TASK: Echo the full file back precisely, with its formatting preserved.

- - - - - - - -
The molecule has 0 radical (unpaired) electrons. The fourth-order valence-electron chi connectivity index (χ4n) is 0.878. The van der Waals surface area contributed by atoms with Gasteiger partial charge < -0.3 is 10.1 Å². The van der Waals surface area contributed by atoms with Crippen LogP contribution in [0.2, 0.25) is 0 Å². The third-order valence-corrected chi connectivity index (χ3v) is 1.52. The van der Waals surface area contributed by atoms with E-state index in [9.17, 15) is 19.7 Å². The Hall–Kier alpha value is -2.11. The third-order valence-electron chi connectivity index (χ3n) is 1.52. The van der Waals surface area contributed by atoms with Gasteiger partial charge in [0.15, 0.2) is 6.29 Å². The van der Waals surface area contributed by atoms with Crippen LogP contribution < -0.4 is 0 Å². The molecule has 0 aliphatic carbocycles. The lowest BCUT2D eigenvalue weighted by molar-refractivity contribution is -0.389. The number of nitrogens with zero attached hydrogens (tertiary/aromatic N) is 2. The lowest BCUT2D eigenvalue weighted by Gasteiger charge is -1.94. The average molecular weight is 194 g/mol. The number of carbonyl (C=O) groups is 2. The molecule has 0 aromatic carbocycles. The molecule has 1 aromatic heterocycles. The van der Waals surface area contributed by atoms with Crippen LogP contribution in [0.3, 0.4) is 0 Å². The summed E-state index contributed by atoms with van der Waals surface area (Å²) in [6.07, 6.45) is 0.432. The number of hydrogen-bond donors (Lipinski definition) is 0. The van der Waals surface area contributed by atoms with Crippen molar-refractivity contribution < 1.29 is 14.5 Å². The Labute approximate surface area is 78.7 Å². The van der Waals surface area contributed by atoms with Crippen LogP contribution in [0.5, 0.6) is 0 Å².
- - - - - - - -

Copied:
The molecule has 0 radical (unpaired) electrons. The fourth-order valence-electron chi connectivity index (χ4n) is 0.878. The van der Waals surface area contributed by atoms with Gasteiger partial charge < -0.3 is 10.1 Å². The van der Waals surface area contributed by atoms with Crippen LogP contribution in [0.2, 0.25) is 0 Å². The third-order valence-corrected chi connectivity index (χ3v) is 1.52. The van der Waals surface area contributed by atoms with E-state index in [9.17, 15) is 19.7 Å². The Hall–Kier alpha value is -2.11. The third-order valence-electron chi connectivity index (χ3n) is 1.52. The van der Waals surface area contributed by atoms with Gasteiger partial charge in [0.15, 0.2) is 6.29 Å². The van der Waals surface area contributed by atoms with Crippen LogP contribution < -0.4 is 0 Å². The molecule has 0 aliphatic carbocycles. The lowest BCUT2D eigenvalue weighted by molar-refractivity contribution is -0.389. The number of nitrogens with zero attached hydrogens (tertiary/aromatic N) is 2. The lowest BCUT2D eigenvalue weighted by Gasteiger charge is -1.94. The average molecular weight is 194 g/mol. The number of carbonyl (C=O) groups is 2. The molecule has 0 aromatic carbocycles. The molecule has 1 aromatic heterocycles. The van der Waals surface area contributed by atoms with Crippen LogP contribution in [0.3, 0.4) is 0 Å². The summed E-state index contributed by atoms with van der Waals surface area (Å²) in [6.07, 6.45) is 0.432. The number of hydrogen-bond donors (Lipinski definition) is 0. The van der Waals surface area contributed by atoms with Crippen molar-refractivity contribution < 1.29 is 14.5 Å². The Labute approximate surface area is 78.7 Å². The van der Waals surface area contributed by atoms with Crippen LogP contribution in [0.5, 0.6) is 0 Å².